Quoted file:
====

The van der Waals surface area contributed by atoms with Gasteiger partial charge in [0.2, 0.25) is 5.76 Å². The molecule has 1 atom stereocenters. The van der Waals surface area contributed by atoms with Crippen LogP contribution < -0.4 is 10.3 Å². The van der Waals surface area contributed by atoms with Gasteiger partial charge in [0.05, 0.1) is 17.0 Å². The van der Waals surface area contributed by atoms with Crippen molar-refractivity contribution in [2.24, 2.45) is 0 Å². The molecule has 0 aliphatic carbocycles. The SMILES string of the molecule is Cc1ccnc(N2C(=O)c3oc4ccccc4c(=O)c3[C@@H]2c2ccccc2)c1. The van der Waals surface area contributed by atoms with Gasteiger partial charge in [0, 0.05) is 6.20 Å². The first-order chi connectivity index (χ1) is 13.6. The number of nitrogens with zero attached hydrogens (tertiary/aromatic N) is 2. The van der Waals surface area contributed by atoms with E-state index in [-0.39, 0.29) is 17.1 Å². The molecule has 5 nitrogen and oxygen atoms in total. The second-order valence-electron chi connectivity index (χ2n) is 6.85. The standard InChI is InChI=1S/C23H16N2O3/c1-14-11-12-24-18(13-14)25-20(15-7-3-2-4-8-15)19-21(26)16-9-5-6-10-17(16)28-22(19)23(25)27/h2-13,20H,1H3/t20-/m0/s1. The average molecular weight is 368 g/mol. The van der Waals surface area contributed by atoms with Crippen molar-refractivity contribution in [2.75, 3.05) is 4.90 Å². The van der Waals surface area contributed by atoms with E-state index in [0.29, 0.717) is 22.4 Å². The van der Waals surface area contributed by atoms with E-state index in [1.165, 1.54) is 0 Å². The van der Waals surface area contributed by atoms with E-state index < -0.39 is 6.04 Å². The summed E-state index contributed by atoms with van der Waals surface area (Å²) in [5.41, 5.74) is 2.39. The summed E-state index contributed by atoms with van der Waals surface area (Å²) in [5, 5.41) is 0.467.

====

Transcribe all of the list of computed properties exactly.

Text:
The van der Waals surface area contributed by atoms with Gasteiger partial charge in [0.2, 0.25) is 5.76 Å². The molecule has 1 atom stereocenters. The van der Waals surface area contributed by atoms with Crippen LogP contribution < -0.4 is 10.3 Å². The van der Waals surface area contributed by atoms with Gasteiger partial charge in [0.05, 0.1) is 17.0 Å². The van der Waals surface area contributed by atoms with Crippen molar-refractivity contribution in [2.24, 2.45) is 0 Å². The molecule has 0 aliphatic carbocycles. The SMILES string of the molecule is Cc1ccnc(N2C(=O)c3oc4ccccc4c(=O)c3[C@@H]2c2ccccc2)c1. The van der Waals surface area contributed by atoms with Gasteiger partial charge in [0, 0.05) is 6.20 Å². The first-order chi connectivity index (χ1) is 13.6. The number of nitrogens with zero attached hydrogens (tertiary/aromatic N) is 2. The van der Waals surface area contributed by atoms with E-state index in [-0.39, 0.29) is 17.1 Å². The molecule has 5 nitrogen and oxygen atoms in total. The second-order valence-electron chi connectivity index (χ2n) is 6.85. The standard InChI is InChI=1S/C23H16N2O3/c1-14-11-12-24-18(13-14)25-20(15-7-3-2-4-8-15)19-21(26)16-9-5-6-10-17(16)28-22(19)23(25)27/h2-13,20H,1H3/t20-/m0/s1. The average molecular weight is 368 g/mol. The van der Waals surface area contributed by atoms with Crippen molar-refractivity contribution in [2.75, 3.05) is 4.90 Å². The van der Waals surface area contributed by atoms with E-state index in [0.29, 0.717) is 22.4 Å². The van der Waals surface area contributed by atoms with E-state index in [1.165, 1.54) is 0 Å². The van der Waals surface area contributed by atoms with E-state index < -0.39 is 6.04 Å². The summed E-state index contributed by atoms with van der Waals surface area (Å²) in [5.41, 5.74) is 2.39. The summed E-state index contributed by atoms with van der Waals surface area (Å²) in [5, 5.41) is 0.467.